Sunday, July 24, 2011

You Are

What's  going to be the death of me?
static electricity.
what's making me take it all too far?
you are.
you are.

what's keeping me up at night?
the streetlight.
what's finally gonna let me sleep alright?
you might.
you might.

      - "I Love You. Let's Light Ourselves on Fire"

 I've been having trouble sleeping; this is rare for me. Usually I get into bed and am asleep within what seems like seconds. I don't wake up in the middle of the night. I rarely have dreams I can remember. I feel steady and solid and sinking, and then it is morning. The small service my body usually seems willing to do me is to shut off obediently when I tell it to: alright, alright, we've clambered through enough today. But I've tossed and turned every night since arriving back to California from New York  in late June. And this summer, when I can't sleep, I can't stop thinking about the fact that we are  made of atoms  and so every second we're moving an infinitesimal amount, and of course, of course, of course  we're not as solid as we seem.

I  hesitate to write this, because it sounds exactly like a joke my father would make about poets and their insistent  overly-intellectualizaed navel-gazing. Q: Why couldn't the poet sleep at night? A: She was too busy worrying about her rhythms.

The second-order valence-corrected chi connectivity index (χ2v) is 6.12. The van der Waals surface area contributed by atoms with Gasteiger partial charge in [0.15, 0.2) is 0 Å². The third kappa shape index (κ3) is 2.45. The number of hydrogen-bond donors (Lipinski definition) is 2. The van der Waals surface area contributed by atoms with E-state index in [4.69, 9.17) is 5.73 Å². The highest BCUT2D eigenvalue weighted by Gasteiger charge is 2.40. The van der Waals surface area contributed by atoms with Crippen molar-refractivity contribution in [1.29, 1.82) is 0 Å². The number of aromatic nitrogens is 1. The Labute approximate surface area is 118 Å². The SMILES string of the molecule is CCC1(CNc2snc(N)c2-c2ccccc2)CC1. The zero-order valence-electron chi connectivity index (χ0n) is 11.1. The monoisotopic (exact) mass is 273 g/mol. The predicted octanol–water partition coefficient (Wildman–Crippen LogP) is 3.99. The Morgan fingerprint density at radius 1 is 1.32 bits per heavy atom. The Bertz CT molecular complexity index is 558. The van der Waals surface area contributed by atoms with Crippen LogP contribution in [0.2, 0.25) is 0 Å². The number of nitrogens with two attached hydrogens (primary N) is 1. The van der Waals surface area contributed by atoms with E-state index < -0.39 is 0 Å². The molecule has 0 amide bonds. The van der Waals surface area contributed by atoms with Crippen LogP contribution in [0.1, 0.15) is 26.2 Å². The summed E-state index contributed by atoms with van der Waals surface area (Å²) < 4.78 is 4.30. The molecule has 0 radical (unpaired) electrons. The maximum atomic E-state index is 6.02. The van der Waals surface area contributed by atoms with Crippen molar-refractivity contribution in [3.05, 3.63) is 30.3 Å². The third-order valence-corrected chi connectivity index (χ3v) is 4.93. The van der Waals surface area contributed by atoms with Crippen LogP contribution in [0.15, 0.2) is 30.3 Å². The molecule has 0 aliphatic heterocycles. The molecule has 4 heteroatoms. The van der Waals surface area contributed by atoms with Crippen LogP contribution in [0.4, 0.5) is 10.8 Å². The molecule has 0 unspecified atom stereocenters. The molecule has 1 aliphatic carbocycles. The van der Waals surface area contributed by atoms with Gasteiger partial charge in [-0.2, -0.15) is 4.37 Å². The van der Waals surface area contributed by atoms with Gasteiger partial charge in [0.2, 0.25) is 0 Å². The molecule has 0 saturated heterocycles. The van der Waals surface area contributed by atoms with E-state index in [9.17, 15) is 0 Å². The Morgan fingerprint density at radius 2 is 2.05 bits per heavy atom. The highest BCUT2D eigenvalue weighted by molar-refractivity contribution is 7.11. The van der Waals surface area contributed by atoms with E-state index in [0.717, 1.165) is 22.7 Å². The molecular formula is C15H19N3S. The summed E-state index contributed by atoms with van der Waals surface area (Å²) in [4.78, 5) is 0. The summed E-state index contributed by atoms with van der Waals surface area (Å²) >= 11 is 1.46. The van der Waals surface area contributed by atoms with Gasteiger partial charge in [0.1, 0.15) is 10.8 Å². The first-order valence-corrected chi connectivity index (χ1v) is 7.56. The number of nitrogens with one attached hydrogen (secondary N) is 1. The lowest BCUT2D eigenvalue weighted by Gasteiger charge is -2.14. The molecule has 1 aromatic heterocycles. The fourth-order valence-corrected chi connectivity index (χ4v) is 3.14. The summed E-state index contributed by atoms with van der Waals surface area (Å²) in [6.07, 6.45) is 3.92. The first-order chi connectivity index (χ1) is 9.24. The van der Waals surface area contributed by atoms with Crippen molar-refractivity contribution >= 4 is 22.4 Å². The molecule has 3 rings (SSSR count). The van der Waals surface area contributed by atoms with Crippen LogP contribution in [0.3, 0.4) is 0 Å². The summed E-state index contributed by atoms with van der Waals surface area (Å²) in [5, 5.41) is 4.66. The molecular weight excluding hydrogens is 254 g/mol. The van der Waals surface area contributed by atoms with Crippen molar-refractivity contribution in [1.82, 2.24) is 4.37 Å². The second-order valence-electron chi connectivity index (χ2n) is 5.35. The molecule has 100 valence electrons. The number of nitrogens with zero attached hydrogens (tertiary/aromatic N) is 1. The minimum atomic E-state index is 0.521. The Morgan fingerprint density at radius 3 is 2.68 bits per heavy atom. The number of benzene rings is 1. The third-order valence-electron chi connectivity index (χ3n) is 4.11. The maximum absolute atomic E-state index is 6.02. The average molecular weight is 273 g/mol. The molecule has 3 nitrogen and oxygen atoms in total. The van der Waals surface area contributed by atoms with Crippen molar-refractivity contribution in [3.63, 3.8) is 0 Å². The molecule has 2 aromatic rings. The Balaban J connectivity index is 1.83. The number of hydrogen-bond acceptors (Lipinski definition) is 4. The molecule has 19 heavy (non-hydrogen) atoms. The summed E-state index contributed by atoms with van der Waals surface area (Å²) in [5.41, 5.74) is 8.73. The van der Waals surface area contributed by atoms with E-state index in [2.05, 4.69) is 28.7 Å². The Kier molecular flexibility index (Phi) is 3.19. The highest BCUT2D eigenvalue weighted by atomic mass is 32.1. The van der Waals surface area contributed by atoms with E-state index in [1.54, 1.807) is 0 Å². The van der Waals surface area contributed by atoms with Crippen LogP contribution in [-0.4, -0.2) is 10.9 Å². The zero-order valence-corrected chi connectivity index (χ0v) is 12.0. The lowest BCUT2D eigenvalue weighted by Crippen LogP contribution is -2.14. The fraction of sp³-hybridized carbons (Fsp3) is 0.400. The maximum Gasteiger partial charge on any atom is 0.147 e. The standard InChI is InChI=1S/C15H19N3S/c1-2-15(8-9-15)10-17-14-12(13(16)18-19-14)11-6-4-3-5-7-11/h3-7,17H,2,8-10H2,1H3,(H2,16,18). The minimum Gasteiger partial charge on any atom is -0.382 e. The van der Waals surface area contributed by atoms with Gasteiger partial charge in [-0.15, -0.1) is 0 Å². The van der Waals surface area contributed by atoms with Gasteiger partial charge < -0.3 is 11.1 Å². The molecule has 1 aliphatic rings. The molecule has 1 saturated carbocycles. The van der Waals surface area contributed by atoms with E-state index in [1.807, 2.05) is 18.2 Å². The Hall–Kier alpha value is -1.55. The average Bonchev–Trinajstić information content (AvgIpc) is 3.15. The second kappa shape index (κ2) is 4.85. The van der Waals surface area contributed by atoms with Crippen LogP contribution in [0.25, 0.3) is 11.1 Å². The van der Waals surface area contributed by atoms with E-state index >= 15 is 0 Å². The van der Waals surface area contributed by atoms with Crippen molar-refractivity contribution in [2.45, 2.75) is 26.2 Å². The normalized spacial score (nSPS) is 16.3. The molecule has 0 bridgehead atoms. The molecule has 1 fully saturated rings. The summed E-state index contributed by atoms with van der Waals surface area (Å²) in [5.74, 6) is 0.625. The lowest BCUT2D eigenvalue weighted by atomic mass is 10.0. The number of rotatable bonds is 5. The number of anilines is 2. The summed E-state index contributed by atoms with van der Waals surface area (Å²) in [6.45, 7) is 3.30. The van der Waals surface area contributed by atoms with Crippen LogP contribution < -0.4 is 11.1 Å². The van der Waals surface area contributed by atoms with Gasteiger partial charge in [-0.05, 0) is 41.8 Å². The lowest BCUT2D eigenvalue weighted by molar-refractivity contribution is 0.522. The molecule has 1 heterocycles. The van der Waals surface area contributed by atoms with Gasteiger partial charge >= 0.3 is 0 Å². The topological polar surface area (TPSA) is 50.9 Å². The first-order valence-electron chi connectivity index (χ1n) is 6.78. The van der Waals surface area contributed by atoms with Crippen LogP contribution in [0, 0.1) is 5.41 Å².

And it is a little ridiculous: I'm lying there pushing my shoulder-blades into the mattress and thinking: I can feel them vibrating inside my skin; they are my skin; and there are so damn many of them; and I don't know anything about them. Is this what Whitman meant when he said: "I sing the Body electric."  It couldn't have been this: this sense that everywhere in you there are particles  calling out: go. go. and hurling themselves at the limits of you, hard. 

Emily Dickinson has a poem that reads:  

I am afraid to own a Body—
I am afraid to own a Soul—
Profound—precarious Property—
Possession, not optional—

Double Estate—entailed at pleasure
Upon an unsuspecting Heir—
Duke in a moment of Deathlessness
And God, for a Frontier.

And  maybe this is what is. I am afraid to own a body. I am afraid to own a soul. Because they are profound and precarious: as fragile and as much as a galaxy of atoms, as what I can almost hear vibrating, but then can't. And always there is  that phrase "in a moment of Deathlessness". Just a moment.  Amy Winehouse is dead at twenty-seven; my father's eyes are cloudy; there is still a small knot on the back of my head where I slammed it on the asphalt and the blood pooled; In a few weeks I will be twenty, and there's another woman with my face who won't be. 

And if even the body is a frontier: a thumb, a tongue, a vein near the skin of a wrist, then what of the whole world? go. go. so much. so much, my body says. or is it the streetlight outside? or the radio of the girl in the room next door? you are. you are. you are. you are. you are.

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